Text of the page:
“Het leven is kort, dus wees goed!”

Traversing the canals and dikes of the Netherlands in April 2006, I was charmed by windmills, espaliered linden trees, step-gabled houses, and Delftware flower pyramids. But nothing compared to seeing Petronella Oortman’s dolls’ house at the Rijksmuseum in Amsterdam. Contained in a cabinet decorated with tortoiseshell marquetry and engraved pewter, this captivating showcase of luxurious miniature objects was assembled by a wealthy silk merchant’s wife in the late 17th century. It offers a fascinating glimpse at how well-to-do Dutch homes of Petronella’s day were furnished.

Not long before Petronella commissioned craftsmen to create this work of art for her, a gifted artist was amassing his own exceptional collection of interesting objects, not to display in a cabinet, but to use as props in the Biblical and Classical history paintings that he created in the studio of his Amsterdam home. The exceptional paintings of Rembrandt van Rijn and his contemporaries became the hallmarks of the Golden Age of Dutch painting.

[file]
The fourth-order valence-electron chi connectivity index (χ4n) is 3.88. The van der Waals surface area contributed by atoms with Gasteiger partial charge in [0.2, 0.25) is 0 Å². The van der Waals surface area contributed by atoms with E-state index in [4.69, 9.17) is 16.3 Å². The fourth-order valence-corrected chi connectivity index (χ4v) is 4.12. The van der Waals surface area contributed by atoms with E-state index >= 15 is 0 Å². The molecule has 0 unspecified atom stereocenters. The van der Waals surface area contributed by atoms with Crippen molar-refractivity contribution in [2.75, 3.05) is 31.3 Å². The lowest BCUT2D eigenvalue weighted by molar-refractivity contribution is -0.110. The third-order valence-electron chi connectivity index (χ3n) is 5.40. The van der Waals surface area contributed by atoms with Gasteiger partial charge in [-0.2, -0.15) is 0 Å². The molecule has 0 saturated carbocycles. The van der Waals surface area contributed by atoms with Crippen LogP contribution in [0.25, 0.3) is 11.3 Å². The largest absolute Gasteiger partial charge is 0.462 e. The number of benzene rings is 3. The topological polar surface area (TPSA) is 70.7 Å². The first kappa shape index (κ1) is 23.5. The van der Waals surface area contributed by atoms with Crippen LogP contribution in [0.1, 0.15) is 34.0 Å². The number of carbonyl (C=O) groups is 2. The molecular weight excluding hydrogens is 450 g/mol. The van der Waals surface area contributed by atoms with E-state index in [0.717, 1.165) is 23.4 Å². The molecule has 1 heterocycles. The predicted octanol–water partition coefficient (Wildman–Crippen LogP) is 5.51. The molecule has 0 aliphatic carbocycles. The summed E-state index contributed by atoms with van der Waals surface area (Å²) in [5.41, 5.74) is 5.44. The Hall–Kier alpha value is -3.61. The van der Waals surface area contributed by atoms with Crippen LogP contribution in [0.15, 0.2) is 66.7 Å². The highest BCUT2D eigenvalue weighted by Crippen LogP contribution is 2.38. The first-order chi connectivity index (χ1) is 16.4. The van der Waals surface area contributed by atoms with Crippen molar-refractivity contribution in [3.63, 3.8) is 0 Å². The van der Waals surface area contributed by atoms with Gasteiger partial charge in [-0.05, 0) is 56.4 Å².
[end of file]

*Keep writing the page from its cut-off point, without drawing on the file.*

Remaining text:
Dozens of Dutch Golden Age artworks are on view in Life in the Age of Rembrandt: Dutch Masterpieces from the Dordrecht Museum, an exhibition at the Columbus Museum of Art through June 16.

The Netherlands flourished during the 17th century. Thanks to trade and industry, middle-class Dutch leaders had money to spend on art to decorate their homes. Artists responded to these insatiable collectors by painting portraits, landscapes, seascapes, genre scenes of everyday life, still lifes, and architectural interiors. As in Petronella’s dolls’ house, the details in these works provide a fascinating look at that world.

Several Rembrandt etchings on view demonstrate his pioneering technique of employing subtle hatching to create dramatic lighting effects and expressive subjects. However, it’s worth spending time appreciating how Dutch painters realistically captured the flat horizons, cloudy skies and folk dress that characterize their homeland.

Winter scenes with ice-skaters emphasize the longstanding tradition of both recreational and practical skating in Dutch culture.

A pair of ice skates displayed nearby makes the scene all the more appealing.

Tulips are most commonly associated with the Netherlands, and in the 17th century, these flowers became such prized and popular status symbols that they were sold for exorbitant prices. “Semper Augustus” tulips, with flame-shaped red markings on white petals, were the most expensive of all; if the flowers themselves weren’t affordable, artists gladly accepted commissions to paint them instead. The frogs included at the bottom of the painting convey how precisely Golden Age artists depicted the natural world.

The arrangement of objects in sumptuous still lifes and popular genre paintings suggested hidden meanings meant to spark conversation. Can you detect the clues to what the artist was trying to say in this allegory? (“Life is short, so be good!”)